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When They Came For Me...: Les Ordres

A scene from "Les Ordres"

In the fall of 1970, separatist tensions in Quebec were boiling over. The revolutionary separatist Front Libération du Québec capped an accelerating campaign of violence by kidnapping two politicians, one of whom they killed. Canadian Prime Minister Pierre Trudeau invoked the War Measures Act and effectively declared martial law. The Canadian Army was sent into Montreal, where—under the direction of local civil authority—they arrested 450 citizens who were guilty only of leftist leanings unrelated to the terrorists. These people were seized without warrants and held without charge for up to three weeks.

You don’t need to know all of that to view the 1974 film Les Ordres (The Orders), routinely ranked one of the ten best Canadian films ever made, or to appreciate its relevance to the “homeland security” state in which we now live. In fact, aside from an opening informational crawl the film makes next to no mention of the context. It is a dramatization of the experiences of some of those people, culled from interviews with 50 of those who were actually incarcerated.

There is no lack of movies about innocent people locked up for reasons unknown to them, but those are usually set in Latin America or Eastern Europe, places at a comfortable remove from our lives. Les Ordres, by contrast, takes place in Canada, a country we consider essentially the same as the US, maybe a little advanced for having worked out some of those social issues in which we remain mired, like national health care and gay rights.

Les Ordres opens on a day like any other, as residents of a low-income neighborhood of Montreal carry on with their lives. Clermont and Marie Boudreau (Jean Lapointe, Hélène Loiselle), a couple who moved to the city from rural Quebec, struggle to raise their three children on his salary at a weaving factory, where he is a shop steward. Unemployed Claude Gauthier (Richard Lavoie, a major Quebec star of the era) tends to his own children while his wife works a night shift waitressing job. Claudette Dusseault (Louise Forestier) is a dedicated social worker who knows how to cause trouble for slumlords. Dr. Beauchemin (Guy Provost) operates a community health clinic for low-income families. He was once the socialist candidate in a local election.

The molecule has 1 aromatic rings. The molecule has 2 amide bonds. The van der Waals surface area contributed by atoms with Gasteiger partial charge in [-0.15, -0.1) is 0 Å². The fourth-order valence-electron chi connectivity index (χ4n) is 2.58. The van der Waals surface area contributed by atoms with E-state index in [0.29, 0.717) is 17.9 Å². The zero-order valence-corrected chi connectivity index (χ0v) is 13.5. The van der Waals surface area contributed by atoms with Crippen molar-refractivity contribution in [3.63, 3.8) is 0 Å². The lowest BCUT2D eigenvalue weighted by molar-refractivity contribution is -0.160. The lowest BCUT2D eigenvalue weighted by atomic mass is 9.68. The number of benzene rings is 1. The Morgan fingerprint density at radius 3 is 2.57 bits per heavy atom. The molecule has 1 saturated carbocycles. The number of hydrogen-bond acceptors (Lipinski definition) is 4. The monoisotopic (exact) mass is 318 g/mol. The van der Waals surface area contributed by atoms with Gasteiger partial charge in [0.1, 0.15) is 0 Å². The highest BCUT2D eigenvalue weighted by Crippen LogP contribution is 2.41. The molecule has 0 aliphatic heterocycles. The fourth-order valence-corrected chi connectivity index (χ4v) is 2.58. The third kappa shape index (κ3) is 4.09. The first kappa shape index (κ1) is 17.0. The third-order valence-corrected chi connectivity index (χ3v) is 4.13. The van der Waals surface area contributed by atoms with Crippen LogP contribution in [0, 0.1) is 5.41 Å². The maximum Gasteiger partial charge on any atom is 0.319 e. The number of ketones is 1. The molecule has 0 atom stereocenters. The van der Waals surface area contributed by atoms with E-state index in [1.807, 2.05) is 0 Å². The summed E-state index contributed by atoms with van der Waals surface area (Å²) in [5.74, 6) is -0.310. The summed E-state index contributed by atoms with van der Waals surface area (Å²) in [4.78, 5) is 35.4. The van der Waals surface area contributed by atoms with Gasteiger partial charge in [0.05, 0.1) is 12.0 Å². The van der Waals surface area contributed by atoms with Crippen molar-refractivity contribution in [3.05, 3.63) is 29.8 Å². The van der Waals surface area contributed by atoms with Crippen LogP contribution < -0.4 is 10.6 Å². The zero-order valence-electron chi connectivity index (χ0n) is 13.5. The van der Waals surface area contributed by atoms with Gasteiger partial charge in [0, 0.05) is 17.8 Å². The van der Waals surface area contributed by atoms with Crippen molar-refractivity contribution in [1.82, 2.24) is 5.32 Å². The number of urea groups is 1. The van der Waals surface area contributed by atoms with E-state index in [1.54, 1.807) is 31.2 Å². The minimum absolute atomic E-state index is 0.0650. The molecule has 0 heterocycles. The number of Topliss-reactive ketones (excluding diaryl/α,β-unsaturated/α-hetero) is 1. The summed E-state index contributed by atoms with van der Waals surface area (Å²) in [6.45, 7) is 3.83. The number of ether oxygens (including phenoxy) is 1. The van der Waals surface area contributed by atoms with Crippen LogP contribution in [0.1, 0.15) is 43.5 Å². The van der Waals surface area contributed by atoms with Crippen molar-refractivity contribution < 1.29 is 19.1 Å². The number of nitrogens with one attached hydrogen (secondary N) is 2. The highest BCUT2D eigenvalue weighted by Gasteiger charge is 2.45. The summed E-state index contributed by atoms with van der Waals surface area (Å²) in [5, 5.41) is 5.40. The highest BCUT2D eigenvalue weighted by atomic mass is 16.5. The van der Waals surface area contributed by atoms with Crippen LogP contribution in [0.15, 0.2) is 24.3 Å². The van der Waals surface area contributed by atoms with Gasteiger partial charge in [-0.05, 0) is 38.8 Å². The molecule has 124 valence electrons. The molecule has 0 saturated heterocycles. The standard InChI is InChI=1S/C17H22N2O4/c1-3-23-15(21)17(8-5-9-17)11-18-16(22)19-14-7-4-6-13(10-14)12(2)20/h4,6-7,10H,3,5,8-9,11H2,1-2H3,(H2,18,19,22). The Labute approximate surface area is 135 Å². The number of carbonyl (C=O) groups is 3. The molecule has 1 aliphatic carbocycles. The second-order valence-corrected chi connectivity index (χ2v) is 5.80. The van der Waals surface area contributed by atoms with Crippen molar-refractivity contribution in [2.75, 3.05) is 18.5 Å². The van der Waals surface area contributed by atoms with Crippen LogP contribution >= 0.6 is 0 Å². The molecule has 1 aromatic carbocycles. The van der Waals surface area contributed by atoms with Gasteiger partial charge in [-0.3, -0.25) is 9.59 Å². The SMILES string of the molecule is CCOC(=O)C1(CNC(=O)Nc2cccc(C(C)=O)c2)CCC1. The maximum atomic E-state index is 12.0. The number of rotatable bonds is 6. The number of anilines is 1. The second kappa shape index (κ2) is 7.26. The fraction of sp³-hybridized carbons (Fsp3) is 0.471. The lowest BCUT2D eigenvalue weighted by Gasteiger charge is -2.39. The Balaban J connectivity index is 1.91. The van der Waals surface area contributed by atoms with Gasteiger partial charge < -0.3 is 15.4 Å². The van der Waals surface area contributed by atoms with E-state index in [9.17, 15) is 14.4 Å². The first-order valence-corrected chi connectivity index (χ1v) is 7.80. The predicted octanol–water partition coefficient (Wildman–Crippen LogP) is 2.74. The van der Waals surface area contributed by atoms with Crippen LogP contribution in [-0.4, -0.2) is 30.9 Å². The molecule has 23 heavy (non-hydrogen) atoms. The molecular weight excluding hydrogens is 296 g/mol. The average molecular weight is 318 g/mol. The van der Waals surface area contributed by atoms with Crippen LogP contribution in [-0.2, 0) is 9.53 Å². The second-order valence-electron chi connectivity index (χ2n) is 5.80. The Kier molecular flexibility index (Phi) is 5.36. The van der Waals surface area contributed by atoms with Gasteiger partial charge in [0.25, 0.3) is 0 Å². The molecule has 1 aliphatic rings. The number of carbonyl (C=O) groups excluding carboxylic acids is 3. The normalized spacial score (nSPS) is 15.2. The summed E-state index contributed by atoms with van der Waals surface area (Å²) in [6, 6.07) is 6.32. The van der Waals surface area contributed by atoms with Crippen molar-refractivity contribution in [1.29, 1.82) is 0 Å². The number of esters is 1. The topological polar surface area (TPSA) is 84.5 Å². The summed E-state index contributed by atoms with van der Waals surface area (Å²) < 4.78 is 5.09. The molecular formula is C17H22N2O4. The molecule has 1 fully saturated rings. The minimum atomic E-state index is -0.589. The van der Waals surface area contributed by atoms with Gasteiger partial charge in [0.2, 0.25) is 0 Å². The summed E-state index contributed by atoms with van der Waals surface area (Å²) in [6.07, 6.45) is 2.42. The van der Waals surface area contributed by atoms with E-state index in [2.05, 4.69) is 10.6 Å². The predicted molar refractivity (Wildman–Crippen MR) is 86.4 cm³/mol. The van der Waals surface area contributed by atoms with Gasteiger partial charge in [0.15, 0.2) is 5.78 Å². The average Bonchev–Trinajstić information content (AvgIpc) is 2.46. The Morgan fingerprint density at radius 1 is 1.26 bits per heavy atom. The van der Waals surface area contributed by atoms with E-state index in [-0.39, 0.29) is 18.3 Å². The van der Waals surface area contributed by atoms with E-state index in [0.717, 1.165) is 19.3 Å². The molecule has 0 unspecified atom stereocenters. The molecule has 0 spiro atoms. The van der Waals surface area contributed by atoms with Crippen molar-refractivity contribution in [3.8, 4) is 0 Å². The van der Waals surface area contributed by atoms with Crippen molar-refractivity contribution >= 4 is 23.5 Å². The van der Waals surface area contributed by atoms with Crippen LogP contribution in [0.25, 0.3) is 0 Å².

All are arrested in the middle of the night by police who, when pressed for a warrant, say only “Don’t need a warrant—there’s a new law.” They are not allowed to communicate with anyone outside of the prison where they are held, nor are they allowed to receive visitors or legal counsel.

Jaded viewers might be surprised to learn that nothing horrible in the usual sense happens to these people—aside from one who is subjected to psychological torture. Instead, we are asked to contemplate a more subtle form of horror, that of having the social compact under which we live suddenly and arbitrarily yanked away. Experiences that seem banal after we’ve seen them in a thousand movies and television shows, of prisoners being stripped, put in prison garb, fingerprinted and shaved, take on a whole new aura.

Filmmaker Michel Brault, who was named Best Director at Cannes for Les Ordres, was a pioneer in the “direct cinema” movement of the 1960s. Though he worked primarily in documentaries, as a cinematographer from the late 1950s, he turned to fiction because “it doesn’t pretend to be the truth and therefore is not a lie.” His concerns remained more humanist than political, and Les Ordres is at all times about the experiences of the people whose stories are being told. (An unusual tactic of having the actors introduce themselves and speaking in the first person about the background of their characters is an effective shorthand way of bringing them to a fuller life in our eyes.) For anyone who questions whether civil rights can be traded off in a bargain for protection from threats of terrorism, this is a must-see film.

Les Ordres will be screened Saturday night at 8pm at Hallwalls, 341 Delaware Ave. (